What are those hard white crystals in matured cheese?

Have you seen those small white crunchy specks on and in hard cheeses such as Cheddar and Parmesan? They are called calcium lactate crystals. They are part of the cheese and they are harmless.

They are usually pin head size and some cheeses have a few and some cheeses have lots.

These crystals are often sought out by connoisseurs of these cheeses as being indicative of a mature cheese with a strong flavour, but they are also misunderstood by others as being foreign matter or extraneous to the cheese. Calcium lactate is formed as the lactose in serum (residual moisture in the cheese) is turned into lactic acid as the cheese ages, the casein bound calcium is released into the serum and this combines with the lactic acid to form crystals over several months. There are several factors that may cause these crystals, the main ones are too much acid and too much moisture in the cheese. Other factors include slow cooling and high maturation temperatures.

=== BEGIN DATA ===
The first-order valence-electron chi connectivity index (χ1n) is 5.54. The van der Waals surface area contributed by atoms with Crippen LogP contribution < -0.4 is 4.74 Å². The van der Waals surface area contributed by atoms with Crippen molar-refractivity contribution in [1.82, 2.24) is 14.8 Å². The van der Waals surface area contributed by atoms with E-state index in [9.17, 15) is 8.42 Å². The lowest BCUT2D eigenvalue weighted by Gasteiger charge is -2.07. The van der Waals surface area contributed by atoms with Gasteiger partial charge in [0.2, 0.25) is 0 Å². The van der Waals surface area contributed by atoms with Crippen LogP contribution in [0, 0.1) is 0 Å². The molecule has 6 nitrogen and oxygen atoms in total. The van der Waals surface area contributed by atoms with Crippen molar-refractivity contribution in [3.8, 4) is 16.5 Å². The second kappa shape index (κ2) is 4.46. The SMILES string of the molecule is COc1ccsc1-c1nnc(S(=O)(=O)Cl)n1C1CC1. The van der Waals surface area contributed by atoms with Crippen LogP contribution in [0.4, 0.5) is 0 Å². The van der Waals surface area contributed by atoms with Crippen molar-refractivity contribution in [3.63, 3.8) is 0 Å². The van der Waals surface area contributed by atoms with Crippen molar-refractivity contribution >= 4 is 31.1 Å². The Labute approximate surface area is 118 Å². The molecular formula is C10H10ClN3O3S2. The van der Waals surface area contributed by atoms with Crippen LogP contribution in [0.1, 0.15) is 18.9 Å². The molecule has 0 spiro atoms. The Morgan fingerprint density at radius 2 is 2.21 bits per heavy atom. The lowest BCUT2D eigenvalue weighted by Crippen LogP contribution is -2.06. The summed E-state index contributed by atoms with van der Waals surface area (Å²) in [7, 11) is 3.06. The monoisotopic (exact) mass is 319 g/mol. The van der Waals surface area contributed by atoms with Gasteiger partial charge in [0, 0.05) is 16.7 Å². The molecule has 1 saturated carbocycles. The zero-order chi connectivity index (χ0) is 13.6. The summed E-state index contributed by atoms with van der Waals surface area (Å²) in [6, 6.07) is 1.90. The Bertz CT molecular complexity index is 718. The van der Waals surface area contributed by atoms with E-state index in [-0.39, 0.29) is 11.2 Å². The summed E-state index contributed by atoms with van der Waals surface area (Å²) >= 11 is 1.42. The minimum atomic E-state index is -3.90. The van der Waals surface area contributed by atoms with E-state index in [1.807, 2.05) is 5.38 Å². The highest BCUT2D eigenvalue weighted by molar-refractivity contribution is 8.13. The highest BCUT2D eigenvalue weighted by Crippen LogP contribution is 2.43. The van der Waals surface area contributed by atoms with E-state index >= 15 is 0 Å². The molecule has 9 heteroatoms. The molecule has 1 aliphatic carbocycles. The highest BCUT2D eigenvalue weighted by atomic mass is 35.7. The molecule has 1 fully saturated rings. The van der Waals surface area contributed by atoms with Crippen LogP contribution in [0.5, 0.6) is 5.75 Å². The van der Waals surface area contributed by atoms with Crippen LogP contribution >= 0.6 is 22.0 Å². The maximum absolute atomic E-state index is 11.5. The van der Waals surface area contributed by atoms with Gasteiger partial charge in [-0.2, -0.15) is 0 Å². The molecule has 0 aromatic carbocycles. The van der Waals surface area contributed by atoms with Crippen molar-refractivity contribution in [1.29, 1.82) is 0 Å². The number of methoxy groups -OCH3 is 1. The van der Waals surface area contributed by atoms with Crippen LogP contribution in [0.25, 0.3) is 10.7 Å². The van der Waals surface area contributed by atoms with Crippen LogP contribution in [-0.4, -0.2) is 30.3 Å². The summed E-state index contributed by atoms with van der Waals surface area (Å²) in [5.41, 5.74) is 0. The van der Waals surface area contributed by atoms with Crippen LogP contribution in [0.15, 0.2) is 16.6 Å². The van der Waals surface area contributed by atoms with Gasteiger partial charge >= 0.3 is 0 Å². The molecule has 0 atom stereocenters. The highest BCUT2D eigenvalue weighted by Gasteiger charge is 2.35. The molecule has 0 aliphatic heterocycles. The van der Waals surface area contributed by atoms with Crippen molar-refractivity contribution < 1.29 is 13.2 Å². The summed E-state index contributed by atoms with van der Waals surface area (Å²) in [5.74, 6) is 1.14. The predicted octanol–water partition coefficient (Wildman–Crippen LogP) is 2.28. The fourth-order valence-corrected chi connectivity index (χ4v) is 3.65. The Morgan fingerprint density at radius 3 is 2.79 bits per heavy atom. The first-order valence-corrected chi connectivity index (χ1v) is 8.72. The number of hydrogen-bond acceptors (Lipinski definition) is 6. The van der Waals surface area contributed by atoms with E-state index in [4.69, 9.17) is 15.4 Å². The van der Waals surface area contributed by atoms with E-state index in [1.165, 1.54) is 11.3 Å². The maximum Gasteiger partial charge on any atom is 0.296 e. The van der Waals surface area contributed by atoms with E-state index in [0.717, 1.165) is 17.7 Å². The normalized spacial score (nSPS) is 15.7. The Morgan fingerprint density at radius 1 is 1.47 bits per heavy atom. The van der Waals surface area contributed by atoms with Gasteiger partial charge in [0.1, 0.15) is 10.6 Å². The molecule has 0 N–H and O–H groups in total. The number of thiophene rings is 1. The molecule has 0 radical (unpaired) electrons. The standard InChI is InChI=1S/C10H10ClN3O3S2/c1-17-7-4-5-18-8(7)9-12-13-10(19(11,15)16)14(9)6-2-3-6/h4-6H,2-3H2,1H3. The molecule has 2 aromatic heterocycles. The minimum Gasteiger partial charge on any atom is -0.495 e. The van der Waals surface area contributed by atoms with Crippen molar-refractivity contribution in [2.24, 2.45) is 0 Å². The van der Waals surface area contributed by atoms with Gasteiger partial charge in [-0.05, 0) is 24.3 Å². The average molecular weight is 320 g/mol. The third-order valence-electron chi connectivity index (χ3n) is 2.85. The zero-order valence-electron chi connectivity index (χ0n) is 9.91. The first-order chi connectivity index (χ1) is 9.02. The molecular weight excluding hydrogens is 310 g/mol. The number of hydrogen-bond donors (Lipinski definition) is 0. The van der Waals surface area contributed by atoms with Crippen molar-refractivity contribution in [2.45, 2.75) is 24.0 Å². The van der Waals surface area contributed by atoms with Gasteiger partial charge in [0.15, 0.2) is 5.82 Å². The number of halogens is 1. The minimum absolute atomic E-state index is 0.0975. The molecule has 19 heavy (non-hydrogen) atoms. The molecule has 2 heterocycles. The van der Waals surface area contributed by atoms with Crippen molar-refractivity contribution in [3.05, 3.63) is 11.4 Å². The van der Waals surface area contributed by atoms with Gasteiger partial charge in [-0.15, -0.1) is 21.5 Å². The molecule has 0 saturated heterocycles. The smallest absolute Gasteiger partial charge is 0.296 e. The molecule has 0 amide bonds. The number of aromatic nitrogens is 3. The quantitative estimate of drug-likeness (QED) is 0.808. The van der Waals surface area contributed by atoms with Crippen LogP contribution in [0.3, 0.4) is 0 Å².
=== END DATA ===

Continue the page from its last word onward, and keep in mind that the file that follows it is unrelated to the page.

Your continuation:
The big question: If you purposely could make a cheese with Calcium Lactate Crystals would you?

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